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By Doug Cameron
BAE Systems PLC is doubling down on the U.S. defense market with its biggest acquisition in more than a decade, agreeing to buy a business that tracks everything from jet fighters to tanks from United Technologies Corp. for $1.93 billion.
The purchase of Collins Aerospace's Military Global Positioning System business, owned by United Technologies, comes as the Pentagon tightens cybersecurity standards because of perceived rising threats from China and Russia.
The British defense-and-security company also said Monday it would pay $275 million for Raytheon Co.'s Airborne Tactical Radios business, which makes military communications equipment.
The businesses are being sold by United Technologies and Raytheon as the companies are seeking regulatory approval for their own planned merger. That deal, announced last year, will create the world's second-largest military supplier by sales. Analysts expect further disposals to be required before the deal closes.
BAE Chief Executive Charles Woodburn said the twin buys were a "once in a lifetime opportunity" that would immediately boost earnings.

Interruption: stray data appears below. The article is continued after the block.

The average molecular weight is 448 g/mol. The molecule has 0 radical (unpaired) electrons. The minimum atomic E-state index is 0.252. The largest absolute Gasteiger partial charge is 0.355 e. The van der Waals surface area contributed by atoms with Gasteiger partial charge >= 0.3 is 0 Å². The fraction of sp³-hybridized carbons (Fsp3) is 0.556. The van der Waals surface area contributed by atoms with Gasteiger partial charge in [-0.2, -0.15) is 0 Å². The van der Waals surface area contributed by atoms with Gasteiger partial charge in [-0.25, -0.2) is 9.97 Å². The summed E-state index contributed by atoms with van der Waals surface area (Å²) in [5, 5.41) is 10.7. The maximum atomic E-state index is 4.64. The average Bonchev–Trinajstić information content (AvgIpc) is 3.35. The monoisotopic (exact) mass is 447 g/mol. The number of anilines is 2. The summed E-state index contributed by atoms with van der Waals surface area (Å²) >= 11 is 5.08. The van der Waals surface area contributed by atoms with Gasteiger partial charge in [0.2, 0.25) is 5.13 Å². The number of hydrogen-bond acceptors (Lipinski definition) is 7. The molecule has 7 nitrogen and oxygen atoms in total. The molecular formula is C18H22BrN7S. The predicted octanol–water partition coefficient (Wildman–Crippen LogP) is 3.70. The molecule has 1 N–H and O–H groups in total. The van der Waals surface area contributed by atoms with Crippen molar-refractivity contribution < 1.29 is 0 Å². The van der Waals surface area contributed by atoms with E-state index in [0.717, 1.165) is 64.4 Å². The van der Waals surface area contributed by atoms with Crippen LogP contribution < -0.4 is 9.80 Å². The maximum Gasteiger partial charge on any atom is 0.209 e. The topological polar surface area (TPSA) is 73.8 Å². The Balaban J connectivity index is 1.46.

"It's rare that two businesses of this quality, with such strong growth prospects and close fit to our portfolio, become available," Mr. Woodburn said in a statement.
GPS systems are installed on more than 1.5 million pieces of military equipment world-wide. The Pentagon has mandated that both new and existing GPS-enabled equipment has to be upgraded to meet tougher standards that make it more resilient to cyberattacks and jamming.
Those new cybersecurity standards, known as "M-code," are a key part of the overhaul of GPS, which also underpins consumer devices like mobile phones. Collins is one of three companies cleared to carry out much of the work, BAE said.
BAE has expanded in the U.S. over the past two decades by acquiring makers of armored vehicles and electronic warfare systems. The latest deal is the largest since it paid almost $2 billion for military vehicle specialist Armor Holdings Inc. in 2007.
While the Pentagon has been looking to restrict overseas investment in the U.S. military-industrial base -- to protect intellectual property and local suppliers -- BAE's wholly-owned U.S. arm has trusted-supplier status. It is already one of the Defense Department's largest providers of equipment and systems.
The asset sales will dilute annual revenues of the proposed new Raytheon Technologies, though the combined company is still on track to leapfrog Northrop Grumman Corp. to become the world's third-largest defense company after Lockheed Martin Corp.
The planned merger still requires regulatory approval. Analysts have flagged potential disposals of assets that generate more than $10 billion in annual sales, including United Technologies' aircraft interiors business. Some of those divestments, analysts say, would address regulatory requirements, with others refining the product lineup.
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(END) Dow Jones Newswires
January 20, 2020 12:53 ET (17:53 GMT)
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